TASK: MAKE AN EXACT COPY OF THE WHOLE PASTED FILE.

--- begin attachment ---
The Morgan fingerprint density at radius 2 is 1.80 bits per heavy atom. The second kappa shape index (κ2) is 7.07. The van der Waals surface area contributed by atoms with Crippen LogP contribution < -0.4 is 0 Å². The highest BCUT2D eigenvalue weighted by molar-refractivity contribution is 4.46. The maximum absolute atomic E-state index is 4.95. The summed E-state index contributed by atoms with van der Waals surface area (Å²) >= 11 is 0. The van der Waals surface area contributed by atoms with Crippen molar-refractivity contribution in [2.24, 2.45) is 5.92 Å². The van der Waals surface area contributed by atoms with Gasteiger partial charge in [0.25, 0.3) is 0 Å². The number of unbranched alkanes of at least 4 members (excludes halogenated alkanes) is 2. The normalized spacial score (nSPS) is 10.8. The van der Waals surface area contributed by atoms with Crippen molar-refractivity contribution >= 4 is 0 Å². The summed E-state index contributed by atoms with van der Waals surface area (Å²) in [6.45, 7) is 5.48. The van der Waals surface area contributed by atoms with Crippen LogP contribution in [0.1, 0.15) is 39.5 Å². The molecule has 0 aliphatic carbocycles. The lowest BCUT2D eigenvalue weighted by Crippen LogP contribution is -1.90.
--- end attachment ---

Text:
The Morgan fingerprint density at radius 2 is 1.80 bits per heavy atom. The second kappa shape index (κ2) is 7.07. The van der Waals surface area contributed by atoms with Crippen LogP contribution < -0.4 is 0 Å². The highest BCUT2D eigenvalue weighted by molar-refractivity contribution is 4.46. The maximum absolute atomic E-state index is 4.95. The summed E-state index contributed by atoms with van der Waals surface area (Å²) >= 11 is 0. The van der Waals surface area contributed by atoms with Crippen molar-refractivity contribution in [2.24, 2.45) is 5.92 Å². The van der Waals surface area contributed by atoms with Gasteiger partial charge in [0.25, 0.3) is 0 Å². The number of unbranched alkanes of at least 4 members (excludes halogenated alkanes) is 2. The normalized spacial score (nSPS) is 10.8. The van der Waals surface area contributed by atoms with Crippen molar-refractivity contribution >= 4 is 0 Å². The summed E-state index contributed by atoms with van der Waals surface area (Å²) in [6.45, 7) is 5.48. The van der Waals surface area contributed by atoms with Crippen LogP contribution in [0.1, 0.15) is 39.5 Å². The molecule has 0 aliphatic carbocycles. The lowest BCUT2D eigenvalue weighted by Crippen LogP contribution is -1.90.